By Catherine Ventura
As children, my brothers, cousins, and I spent our summers in the Dominican Republic with our grandmother, Mamá Natalia. Each year, we U.S.-born grandkids were rounded up with our maletas and sent off to the island. Annual trips that perhaps were deemed vital by our struggling parents, who went above and beyond to ensure we remained tethered to the roots from which they bore us.
In those days, Mamá Natalia lived in La Villa, a small apartment—half home, half marquesina—in the city of Santiago. Blue, green, beige and bright pink buildings lined up against the horizon. The boundaries of the apartment’s marquesina were marked by bars de hierro that, like vines, climbed up and down all windows and doorways, separating this space from the outside world.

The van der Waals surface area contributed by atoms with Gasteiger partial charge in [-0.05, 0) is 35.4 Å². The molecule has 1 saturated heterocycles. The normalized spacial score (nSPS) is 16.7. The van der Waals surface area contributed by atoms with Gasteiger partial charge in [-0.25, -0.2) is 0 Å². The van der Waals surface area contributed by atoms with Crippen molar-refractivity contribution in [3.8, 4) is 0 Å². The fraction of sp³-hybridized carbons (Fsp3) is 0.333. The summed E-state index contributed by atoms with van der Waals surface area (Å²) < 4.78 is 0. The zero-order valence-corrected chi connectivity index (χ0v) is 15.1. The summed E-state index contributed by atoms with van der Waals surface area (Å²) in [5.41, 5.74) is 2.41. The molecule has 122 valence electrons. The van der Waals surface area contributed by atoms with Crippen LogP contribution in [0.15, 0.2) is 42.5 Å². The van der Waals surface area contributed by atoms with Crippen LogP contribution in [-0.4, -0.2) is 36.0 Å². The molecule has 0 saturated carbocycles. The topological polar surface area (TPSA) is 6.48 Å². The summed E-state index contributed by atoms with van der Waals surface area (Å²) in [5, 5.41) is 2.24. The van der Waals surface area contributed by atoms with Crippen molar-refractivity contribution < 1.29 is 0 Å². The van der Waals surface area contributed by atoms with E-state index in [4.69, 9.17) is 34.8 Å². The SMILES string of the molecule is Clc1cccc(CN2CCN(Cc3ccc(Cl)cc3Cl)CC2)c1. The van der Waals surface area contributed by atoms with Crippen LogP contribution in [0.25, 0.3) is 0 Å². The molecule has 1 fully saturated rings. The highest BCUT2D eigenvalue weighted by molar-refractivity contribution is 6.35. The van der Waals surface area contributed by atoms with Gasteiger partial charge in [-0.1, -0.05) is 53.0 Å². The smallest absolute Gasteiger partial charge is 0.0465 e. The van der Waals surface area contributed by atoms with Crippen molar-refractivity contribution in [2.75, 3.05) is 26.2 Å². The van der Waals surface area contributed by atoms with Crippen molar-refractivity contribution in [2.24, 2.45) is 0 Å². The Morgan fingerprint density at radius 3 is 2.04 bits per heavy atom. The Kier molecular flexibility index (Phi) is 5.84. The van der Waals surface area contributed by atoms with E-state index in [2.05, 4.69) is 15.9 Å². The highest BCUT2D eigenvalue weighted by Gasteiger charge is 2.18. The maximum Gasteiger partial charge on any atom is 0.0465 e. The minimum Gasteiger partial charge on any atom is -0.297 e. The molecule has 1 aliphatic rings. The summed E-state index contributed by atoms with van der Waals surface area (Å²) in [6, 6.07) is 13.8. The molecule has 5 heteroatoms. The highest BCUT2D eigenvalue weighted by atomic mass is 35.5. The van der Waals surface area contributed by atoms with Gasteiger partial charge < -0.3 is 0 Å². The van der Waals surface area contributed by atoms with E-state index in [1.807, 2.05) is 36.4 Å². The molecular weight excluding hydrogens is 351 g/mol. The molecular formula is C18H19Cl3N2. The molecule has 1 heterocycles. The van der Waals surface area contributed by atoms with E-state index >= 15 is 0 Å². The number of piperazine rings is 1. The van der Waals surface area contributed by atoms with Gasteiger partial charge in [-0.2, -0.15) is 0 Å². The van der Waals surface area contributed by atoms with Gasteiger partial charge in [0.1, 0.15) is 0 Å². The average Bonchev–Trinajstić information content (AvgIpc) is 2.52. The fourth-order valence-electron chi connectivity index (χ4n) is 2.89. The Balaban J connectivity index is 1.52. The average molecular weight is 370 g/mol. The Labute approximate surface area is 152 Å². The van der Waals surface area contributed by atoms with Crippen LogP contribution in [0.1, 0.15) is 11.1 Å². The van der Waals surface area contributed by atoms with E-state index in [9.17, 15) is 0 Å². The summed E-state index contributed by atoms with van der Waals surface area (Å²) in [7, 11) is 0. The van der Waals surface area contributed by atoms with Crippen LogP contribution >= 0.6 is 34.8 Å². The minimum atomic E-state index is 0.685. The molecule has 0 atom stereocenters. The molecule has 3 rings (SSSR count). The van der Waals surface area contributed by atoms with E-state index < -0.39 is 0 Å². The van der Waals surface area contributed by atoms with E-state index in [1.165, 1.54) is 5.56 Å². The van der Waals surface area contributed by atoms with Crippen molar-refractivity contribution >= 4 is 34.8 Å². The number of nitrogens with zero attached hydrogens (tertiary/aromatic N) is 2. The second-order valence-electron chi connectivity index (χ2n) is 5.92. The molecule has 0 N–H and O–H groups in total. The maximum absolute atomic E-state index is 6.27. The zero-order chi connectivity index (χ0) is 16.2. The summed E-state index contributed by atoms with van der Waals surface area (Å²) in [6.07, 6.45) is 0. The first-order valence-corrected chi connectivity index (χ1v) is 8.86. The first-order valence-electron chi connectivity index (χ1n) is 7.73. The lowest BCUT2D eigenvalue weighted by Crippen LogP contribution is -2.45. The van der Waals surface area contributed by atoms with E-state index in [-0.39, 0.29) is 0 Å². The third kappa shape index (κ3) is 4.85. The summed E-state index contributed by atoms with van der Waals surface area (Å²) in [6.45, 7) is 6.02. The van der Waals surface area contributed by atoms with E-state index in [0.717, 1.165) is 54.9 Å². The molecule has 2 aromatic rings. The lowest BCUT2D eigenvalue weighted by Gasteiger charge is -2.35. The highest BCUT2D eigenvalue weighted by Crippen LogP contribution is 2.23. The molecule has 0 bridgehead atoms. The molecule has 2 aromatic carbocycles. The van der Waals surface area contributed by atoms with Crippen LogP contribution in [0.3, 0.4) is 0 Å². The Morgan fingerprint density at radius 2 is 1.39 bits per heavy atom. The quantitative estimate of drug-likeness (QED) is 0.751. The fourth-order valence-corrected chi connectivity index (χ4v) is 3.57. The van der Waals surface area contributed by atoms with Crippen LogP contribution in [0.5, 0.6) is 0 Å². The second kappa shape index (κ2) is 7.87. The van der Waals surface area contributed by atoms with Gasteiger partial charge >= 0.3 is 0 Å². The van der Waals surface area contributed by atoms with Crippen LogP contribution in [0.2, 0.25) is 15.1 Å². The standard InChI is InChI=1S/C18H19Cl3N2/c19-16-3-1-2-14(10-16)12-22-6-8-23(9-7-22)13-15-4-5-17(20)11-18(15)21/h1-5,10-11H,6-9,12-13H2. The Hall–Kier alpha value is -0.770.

In the evenings, just as the sun would begin descending, the power would go out. As if this didn’t happen twice a day, every day, shouting voices would travel from all over the village: “Se fue la luuuuuuz!” Mamá Natalia would explain to us the sort of people, la gente con dinero, that could afford backup generators to make up for the lack of infrastructure that caused these apagones—blackouts that stretched across portions of each day in the Dominican Republic.